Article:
6: Over-the-counter Bleaching Products

Chapter 6

Over-the-counter Bleaching Products


The aim is to familiarise practitioners with the range and use of over-the-counter (OTC) products and the problems associated with this approach to bleaching.


Practitioners will be more familiar with the appearance issues surrounding the use of unsupervised over-the-counter products.


Unsupervised bleaching can be cost-effective for some patients but has certain limitations and drawbacks. Restorations can appear mismatched in shade following such bleaching.

Bleaching Strips

The use of intraoral strips to deliver therapeutic agents or other substances is not new. In the past, strips have been used to deliver, for example, topical steroids in the management of conditions such as aphthous ulceration. In the past five years, a number of over-the-counter bleaching systems have been developed. These are supplied by a pharmacy or simply purchased in a supermarket without any input or prescription from a dentist.

Bleaching strips are of varying thickness and are available with different concentrations and amounts of bleaching agents. Pre-packaged products are available for maxillary and mandibular teeth. They are available in a variety of shapes, sizes and packaging, usually designed to entice consumers into the popular and lucrative market of tooth bleaching. The sale of over-the-counter bleaching systems represents huge business worldwide. Figs 6-1 to 6-4 give an example of bleaching strips available over-the-counter.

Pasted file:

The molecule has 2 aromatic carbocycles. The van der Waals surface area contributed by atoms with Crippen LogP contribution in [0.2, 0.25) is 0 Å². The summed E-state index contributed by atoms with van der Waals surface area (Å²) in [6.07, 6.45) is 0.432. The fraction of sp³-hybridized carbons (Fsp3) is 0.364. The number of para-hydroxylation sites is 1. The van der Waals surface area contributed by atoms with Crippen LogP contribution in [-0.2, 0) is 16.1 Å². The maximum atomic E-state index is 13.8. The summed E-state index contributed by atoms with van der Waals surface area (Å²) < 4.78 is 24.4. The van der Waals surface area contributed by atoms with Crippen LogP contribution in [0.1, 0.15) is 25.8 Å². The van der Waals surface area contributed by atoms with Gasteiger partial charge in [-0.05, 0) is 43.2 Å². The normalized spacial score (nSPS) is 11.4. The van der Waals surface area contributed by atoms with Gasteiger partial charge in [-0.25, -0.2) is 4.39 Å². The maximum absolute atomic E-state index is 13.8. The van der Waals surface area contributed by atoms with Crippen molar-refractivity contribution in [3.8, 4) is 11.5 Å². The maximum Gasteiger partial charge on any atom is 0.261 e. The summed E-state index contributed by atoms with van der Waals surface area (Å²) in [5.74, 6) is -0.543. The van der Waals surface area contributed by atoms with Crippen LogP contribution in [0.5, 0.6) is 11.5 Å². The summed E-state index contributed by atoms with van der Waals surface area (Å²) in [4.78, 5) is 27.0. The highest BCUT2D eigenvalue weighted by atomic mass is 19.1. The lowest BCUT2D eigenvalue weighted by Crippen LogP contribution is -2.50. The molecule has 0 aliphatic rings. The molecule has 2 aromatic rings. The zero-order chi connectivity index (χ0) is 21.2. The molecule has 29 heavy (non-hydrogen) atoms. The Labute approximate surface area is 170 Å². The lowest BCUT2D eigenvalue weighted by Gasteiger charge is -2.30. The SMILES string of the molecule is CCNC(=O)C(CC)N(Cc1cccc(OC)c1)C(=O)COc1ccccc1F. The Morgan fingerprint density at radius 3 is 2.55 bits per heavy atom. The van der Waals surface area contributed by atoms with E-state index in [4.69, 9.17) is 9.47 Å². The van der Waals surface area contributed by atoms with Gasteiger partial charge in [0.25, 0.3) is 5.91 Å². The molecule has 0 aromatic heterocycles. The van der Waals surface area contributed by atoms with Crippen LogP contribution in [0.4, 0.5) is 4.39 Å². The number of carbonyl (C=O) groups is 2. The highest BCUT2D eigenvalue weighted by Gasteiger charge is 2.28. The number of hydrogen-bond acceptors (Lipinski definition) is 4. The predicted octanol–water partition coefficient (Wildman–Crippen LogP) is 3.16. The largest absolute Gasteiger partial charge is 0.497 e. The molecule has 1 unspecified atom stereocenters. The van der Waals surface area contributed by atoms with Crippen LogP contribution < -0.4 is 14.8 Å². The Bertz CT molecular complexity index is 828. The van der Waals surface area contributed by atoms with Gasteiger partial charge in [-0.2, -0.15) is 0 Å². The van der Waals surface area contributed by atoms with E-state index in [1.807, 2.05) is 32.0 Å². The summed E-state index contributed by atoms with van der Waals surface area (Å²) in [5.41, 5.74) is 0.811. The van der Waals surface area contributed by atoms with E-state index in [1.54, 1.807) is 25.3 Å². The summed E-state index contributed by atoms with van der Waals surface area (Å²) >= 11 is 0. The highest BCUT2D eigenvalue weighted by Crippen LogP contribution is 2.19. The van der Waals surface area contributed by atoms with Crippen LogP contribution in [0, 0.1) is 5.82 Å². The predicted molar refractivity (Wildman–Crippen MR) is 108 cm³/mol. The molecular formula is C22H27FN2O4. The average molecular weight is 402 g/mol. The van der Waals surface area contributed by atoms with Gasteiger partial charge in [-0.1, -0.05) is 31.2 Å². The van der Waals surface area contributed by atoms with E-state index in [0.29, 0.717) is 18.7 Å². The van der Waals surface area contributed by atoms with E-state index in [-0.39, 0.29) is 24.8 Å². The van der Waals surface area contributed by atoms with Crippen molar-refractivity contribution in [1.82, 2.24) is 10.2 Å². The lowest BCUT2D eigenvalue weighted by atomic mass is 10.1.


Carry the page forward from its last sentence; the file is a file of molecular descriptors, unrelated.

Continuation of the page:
Fig 6-1 Professional Crest Whitestrips (Procter and Gamble).


Fig 6-2 Hydrogen peroxide content of strips.


Fig 6-3 Features of strips.


Fig 6-4 Bleaching strips contain 5–16% hydrogen peroxide.

Randomised, controlled clinical trials have shown that bleaching strips containing 10% hydrogen pe/>

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Jan 3, 2015 | Posted by in Esthetic Dentristry | Comments Off on 6: Over-the-counter Bleaching Products
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